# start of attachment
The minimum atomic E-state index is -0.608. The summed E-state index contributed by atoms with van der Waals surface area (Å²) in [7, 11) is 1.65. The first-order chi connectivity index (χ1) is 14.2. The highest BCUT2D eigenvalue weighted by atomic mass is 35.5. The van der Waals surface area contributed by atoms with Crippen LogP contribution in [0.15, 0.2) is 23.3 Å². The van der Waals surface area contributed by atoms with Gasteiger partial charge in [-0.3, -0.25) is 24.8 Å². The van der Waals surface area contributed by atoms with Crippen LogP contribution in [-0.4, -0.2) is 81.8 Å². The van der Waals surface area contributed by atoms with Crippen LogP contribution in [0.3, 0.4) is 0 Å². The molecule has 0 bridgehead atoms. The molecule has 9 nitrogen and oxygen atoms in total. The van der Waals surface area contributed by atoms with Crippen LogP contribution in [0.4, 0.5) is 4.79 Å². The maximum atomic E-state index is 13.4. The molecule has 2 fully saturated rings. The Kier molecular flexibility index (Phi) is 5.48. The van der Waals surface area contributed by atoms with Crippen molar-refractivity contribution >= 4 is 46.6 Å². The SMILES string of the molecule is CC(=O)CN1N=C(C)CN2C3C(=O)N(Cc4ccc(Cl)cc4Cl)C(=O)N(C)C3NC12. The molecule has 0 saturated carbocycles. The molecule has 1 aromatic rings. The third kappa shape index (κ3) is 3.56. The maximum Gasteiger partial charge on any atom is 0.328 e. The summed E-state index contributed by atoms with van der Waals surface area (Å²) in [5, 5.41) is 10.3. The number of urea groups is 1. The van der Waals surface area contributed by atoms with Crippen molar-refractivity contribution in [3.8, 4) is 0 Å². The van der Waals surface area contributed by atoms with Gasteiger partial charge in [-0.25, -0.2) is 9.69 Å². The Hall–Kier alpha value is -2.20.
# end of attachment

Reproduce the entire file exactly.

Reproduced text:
The minimum atomic E-state index is -0.608. The summed E-state index contributed by atoms with van der Waals surface area (Å²) in [7, 11) is 1.65. The first-order chi connectivity index (χ1) is 14.2. The highest BCUT2D eigenvalue weighted by atomic mass is 35.5. The van der Waals surface area contributed by atoms with Crippen LogP contribution in [0.15, 0.2) is 23.3 Å². The van der Waals surface area contributed by atoms with Gasteiger partial charge in [-0.3, -0.25) is 24.8 Å². The van der Waals surface area contributed by atoms with Crippen LogP contribution in [-0.4, -0.2) is 81.8 Å². The van der Waals surface area contributed by atoms with Crippen LogP contribution in [0.3, 0.4) is 0 Å². The molecule has 0 bridgehead atoms. The molecule has 9 nitrogen and oxygen atoms in total. The van der Waals surface area contributed by atoms with Crippen LogP contribution in [0.4, 0.5) is 4.79 Å². The maximum atomic E-state index is 13.4. The molecule has 2 fully saturated rings. The Kier molecular flexibility index (Phi) is 5.48. The van der Waals surface area contributed by atoms with Crippen molar-refractivity contribution >= 4 is 46.6 Å². The SMILES string of the molecule is CC(=O)CN1N=C(C)CN2C3C(=O)N(Cc4ccc(Cl)cc4Cl)C(=O)N(C)C3NC12. The molecule has 0 saturated carbocycles. The molecule has 1 aromatic rings. The third kappa shape index (κ3) is 3.56. The maximum Gasteiger partial charge on any atom is 0.328 e. The summed E-state index contributed by atoms with van der Waals surface area (Å²) in [5, 5.41) is 10.3. The number of urea groups is 1. The van der Waals surface area contributed by atoms with Crippen molar-refractivity contribution in [3.8, 4) is 0 Å². The van der Waals surface area contributed by atoms with Gasteiger partial charge in [-0.25, -0.2) is 9.69 Å². The Hall–Kier alpha value is -2.20.